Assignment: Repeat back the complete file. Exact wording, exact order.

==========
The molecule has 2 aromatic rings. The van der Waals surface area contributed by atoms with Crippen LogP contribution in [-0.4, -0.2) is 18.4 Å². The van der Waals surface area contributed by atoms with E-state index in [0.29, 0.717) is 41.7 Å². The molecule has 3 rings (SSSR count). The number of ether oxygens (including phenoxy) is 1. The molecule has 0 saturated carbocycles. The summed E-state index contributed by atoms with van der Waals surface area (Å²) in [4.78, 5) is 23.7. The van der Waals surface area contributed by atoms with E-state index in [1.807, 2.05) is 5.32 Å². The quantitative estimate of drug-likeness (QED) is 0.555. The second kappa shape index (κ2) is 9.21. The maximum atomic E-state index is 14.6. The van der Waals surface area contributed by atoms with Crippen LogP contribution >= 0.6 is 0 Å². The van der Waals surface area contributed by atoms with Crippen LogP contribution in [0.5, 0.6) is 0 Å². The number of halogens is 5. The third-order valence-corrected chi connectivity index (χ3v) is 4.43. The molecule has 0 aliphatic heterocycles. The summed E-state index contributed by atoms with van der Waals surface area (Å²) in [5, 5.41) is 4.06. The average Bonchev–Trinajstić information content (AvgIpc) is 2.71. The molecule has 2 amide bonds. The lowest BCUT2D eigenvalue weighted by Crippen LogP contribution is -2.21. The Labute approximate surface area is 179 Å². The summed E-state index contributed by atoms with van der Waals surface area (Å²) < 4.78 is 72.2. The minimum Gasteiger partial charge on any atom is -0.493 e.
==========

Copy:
The molecule has 2 aromatic rings. The van der Waals surface area contributed by atoms with Crippen LogP contribution in [-0.4, -0.2) is 18.4 Å². The van der Waals surface area contributed by atoms with E-state index in [0.29, 0.717) is 41.7 Å². The molecule has 3 rings (SSSR count). The number of ether oxygens (including phenoxy) is 1. The molecule has 0 saturated carbocycles. The summed E-state index contributed by atoms with van der Waals surface area (Å²) in [4.78, 5) is 23.7. The van der Waals surface area contributed by atoms with E-state index in [1.807, 2.05) is 5.32 Å². The quantitative estimate of drug-likeness (QED) is 0.555. The second kappa shape index (κ2) is 9.21. The maximum atomic E-state index is 14.6. The van der Waals surface area contributed by atoms with Crippen LogP contribution >= 0.6 is 0 Å². The van der Waals surface area contributed by atoms with Crippen LogP contribution in [0.5, 0.6) is 0 Å². The number of halogens is 5. The third-order valence-corrected chi connectivity index (χ3v) is 4.43. The molecule has 0 aliphatic heterocycles. The summed E-state index contributed by atoms with van der Waals surface area (Å²) in [5, 5.41) is 4.06. The average Bonchev–Trinajstić information content (AvgIpc) is 2.71. The molecule has 2 amide bonds. The lowest BCUT2D eigenvalue weighted by Crippen LogP contribution is -2.21. The Labute approximate surface area is 179 Å². The summed E-state index contributed by atoms with van der Waals surface area (Å²) < 4.78 is 72.2. The minimum Gasteiger partial charge on any atom is -0.493 e.